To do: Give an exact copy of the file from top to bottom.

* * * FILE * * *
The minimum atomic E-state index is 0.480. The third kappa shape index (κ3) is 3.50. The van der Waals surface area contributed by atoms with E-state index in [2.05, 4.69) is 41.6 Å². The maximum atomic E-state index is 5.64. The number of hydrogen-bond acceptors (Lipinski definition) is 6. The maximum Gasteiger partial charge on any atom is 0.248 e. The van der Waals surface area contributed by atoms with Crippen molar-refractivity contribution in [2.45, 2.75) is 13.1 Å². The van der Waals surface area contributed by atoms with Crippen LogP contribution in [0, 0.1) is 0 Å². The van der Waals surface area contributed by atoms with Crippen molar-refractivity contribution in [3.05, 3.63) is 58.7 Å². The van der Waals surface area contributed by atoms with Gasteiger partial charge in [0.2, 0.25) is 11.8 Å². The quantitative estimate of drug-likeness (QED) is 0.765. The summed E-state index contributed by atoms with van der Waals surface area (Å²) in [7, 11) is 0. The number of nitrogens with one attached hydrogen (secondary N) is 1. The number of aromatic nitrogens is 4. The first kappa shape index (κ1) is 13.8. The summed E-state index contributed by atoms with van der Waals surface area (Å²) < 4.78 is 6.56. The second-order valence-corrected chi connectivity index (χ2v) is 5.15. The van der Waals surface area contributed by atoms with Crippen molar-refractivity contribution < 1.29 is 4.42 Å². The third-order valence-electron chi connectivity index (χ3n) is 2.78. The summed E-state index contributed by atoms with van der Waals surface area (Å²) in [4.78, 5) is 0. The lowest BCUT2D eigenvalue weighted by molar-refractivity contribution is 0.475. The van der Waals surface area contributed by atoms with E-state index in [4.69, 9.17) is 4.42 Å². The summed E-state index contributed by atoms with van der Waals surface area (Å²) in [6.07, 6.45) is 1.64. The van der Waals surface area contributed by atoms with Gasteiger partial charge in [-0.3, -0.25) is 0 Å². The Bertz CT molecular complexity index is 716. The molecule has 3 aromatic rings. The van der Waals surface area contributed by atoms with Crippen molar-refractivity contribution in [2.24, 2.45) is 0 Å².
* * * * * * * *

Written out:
The minimum atomic E-state index is 0.480. The third kappa shape index (κ3) is 3.50. The van der Waals surface area contributed by atoms with E-state index in [2.05, 4.69) is 41.6 Å². The maximum atomic E-state index is 5.64. The number of hydrogen-bond acceptors (Lipinski definition) is 6. The maximum Gasteiger partial charge on any atom is 0.248 e. The van der Waals surface area contributed by atoms with Crippen molar-refractivity contribution in [2.45, 2.75) is 13.1 Å². The van der Waals surface area contributed by atoms with Crippen LogP contribution in [0, 0.1) is 0 Å². The van der Waals surface area contributed by atoms with Crippen molar-refractivity contribution in [3.05, 3.63) is 58.7 Å². The van der Waals surface area contributed by atoms with Gasteiger partial charge in [0.2, 0.25) is 11.8 Å². The quantitative estimate of drug-likeness (QED) is 0.765. The summed E-state index contributed by atoms with van der Waals surface area (Å²) in [7, 11) is 0. The number of nitrogens with one attached hydrogen (secondary N) is 1. The number of aromatic nitrogens is 4. The first kappa shape index (κ1) is 13.8. The summed E-state index contributed by atoms with van der Waals surface area (Å²) < 4.78 is 6.56. The second-order valence-corrected chi connectivity index (χ2v) is 5.15. The van der Waals surface area contributed by atoms with Crippen molar-refractivity contribution < 1.29 is 4.42 Å². The third-order valence-electron chi connectivity index (χ3n) is 2.78. The summed E-state index contributed by atoms with van der Waals surface area (Å²) in [4.78, 5) is 0. The lowest BCUT2D eigenvalue weighted by molar-refractivity contribution is 0.475. The van der Waals surface area contributed by atoms with E-state index in [4.69, 9.17) is 4.42 Å². The summed E-state index contributed by atoms with van der Waals surface area (Å²) in [6.07, 6.45) is 1.64. The van der Waals surface area contributed by atoms with Gasteiger partial charge in [-0.3, -0.25) is 0 Å². The Bertz CT molecular complexity index is 716. The molecule has 3 aromatic rings. The van der Waals surface area contributed by atoms with Crippen molar-refractivity contribution in [2.24, 2.45) is 0 Å².